In his book "Engaging with God", David Peterson,
a former lecturer at Moore College in Sydney,
says this about Worship:

Worship is the supreme and only indispensable activity of the Christian Church. It alone will endure, like the love for God which it expresses, into heaven, when all other activities of the church will have passed away. It must, therefore, even more strictly than any of the less essential doings of the church, come under the criticism and control of the revelation on which the church is founded.

Like anything we do in church,
our understanding and practice of worship must be determined by
what God has decreed in the Bible.
This passage we're looking at from 1 John gives us some very specific guidelines about what worship is about.
It's not an exhaustive treatment of the subject,
but it does give us the essentials.

What I'm hoping you'll discover as we study this passage
is that there are essentials to worship which cannot be put aside by any person or church.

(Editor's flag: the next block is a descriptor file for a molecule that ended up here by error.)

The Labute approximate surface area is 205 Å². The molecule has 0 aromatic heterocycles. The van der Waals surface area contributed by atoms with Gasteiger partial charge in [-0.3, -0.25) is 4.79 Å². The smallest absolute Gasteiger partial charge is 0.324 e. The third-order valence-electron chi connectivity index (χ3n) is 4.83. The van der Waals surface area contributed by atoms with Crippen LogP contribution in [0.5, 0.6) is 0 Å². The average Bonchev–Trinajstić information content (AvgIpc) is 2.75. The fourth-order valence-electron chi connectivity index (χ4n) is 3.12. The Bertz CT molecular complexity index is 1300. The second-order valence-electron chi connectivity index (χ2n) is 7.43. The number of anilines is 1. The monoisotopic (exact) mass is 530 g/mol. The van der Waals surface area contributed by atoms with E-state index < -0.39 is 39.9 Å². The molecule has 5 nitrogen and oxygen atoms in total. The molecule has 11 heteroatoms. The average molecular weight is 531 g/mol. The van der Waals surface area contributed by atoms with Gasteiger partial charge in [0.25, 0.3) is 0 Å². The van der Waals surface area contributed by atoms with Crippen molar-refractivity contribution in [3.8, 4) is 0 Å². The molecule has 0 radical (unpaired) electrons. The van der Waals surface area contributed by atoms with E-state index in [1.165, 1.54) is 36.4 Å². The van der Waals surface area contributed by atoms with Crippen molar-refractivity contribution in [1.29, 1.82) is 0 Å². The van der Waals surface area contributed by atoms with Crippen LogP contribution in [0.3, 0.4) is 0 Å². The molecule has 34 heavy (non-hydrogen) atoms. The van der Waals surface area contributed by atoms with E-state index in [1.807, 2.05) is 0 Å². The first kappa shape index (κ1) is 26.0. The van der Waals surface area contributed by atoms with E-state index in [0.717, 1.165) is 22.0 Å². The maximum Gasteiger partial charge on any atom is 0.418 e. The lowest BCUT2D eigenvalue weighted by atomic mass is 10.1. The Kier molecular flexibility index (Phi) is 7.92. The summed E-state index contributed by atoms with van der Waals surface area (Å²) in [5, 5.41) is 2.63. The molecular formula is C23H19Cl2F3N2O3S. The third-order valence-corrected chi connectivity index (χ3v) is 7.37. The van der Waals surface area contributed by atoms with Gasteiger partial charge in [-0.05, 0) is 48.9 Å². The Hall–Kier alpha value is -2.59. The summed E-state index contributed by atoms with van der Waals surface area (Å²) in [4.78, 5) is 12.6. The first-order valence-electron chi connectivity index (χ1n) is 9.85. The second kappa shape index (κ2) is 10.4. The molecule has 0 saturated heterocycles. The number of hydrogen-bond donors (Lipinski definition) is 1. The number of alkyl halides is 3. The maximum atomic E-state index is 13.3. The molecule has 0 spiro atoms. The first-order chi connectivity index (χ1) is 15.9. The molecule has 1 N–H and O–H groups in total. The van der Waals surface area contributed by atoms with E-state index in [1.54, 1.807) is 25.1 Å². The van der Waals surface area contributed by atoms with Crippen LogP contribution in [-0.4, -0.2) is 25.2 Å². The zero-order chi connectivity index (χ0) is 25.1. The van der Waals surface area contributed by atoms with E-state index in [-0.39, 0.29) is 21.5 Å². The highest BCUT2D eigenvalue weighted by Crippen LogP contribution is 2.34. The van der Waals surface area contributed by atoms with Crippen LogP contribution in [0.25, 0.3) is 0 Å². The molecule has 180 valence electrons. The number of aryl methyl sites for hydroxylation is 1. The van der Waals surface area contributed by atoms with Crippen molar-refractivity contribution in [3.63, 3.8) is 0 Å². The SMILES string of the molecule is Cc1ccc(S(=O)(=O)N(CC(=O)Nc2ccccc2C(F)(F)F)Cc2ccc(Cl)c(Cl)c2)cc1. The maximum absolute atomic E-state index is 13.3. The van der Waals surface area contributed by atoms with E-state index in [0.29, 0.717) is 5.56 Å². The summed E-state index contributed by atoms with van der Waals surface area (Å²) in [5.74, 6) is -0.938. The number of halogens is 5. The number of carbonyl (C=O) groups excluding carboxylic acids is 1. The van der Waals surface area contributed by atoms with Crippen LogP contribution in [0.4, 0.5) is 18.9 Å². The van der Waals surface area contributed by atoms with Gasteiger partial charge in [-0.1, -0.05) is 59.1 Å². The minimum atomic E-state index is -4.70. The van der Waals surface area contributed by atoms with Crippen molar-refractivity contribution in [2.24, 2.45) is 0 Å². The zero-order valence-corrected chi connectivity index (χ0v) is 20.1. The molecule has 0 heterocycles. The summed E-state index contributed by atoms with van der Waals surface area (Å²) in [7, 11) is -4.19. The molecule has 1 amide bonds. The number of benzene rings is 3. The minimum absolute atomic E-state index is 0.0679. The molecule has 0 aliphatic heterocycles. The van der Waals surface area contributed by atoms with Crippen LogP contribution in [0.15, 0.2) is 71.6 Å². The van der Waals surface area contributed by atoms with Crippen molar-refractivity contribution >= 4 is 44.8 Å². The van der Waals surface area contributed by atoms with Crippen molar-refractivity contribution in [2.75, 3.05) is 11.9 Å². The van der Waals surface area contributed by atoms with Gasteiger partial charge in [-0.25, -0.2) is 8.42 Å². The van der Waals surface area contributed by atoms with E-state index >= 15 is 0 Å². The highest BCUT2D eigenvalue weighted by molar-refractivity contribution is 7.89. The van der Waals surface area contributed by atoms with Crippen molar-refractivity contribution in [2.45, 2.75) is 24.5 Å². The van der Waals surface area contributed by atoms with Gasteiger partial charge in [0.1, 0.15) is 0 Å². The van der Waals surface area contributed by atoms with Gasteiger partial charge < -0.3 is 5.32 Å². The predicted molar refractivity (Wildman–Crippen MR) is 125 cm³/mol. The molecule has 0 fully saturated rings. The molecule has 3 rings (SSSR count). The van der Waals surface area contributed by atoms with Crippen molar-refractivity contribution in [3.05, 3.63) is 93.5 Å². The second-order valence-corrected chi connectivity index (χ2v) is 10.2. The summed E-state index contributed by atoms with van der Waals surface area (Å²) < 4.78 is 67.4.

When it comes to worship,
there are areas of right and wrong
- there are right ways to worship
and wrong ways to worship.
But I'm also hoping that you'll discover something else:
that within these strict guidelines that God has given to us,
there is considerable freedom in worship.

As you can see I have two main points that I want to make today.
The first concerns the basis of worship - that is, the basic reason why we should worship God.
The second point concerns the expressions on worship - how worship should be conducted.

Let's move onto the first point - The Basis of Worship.

1. The Basis of Worship

Let me read to you again verses 9 and 10 of 1 John 4: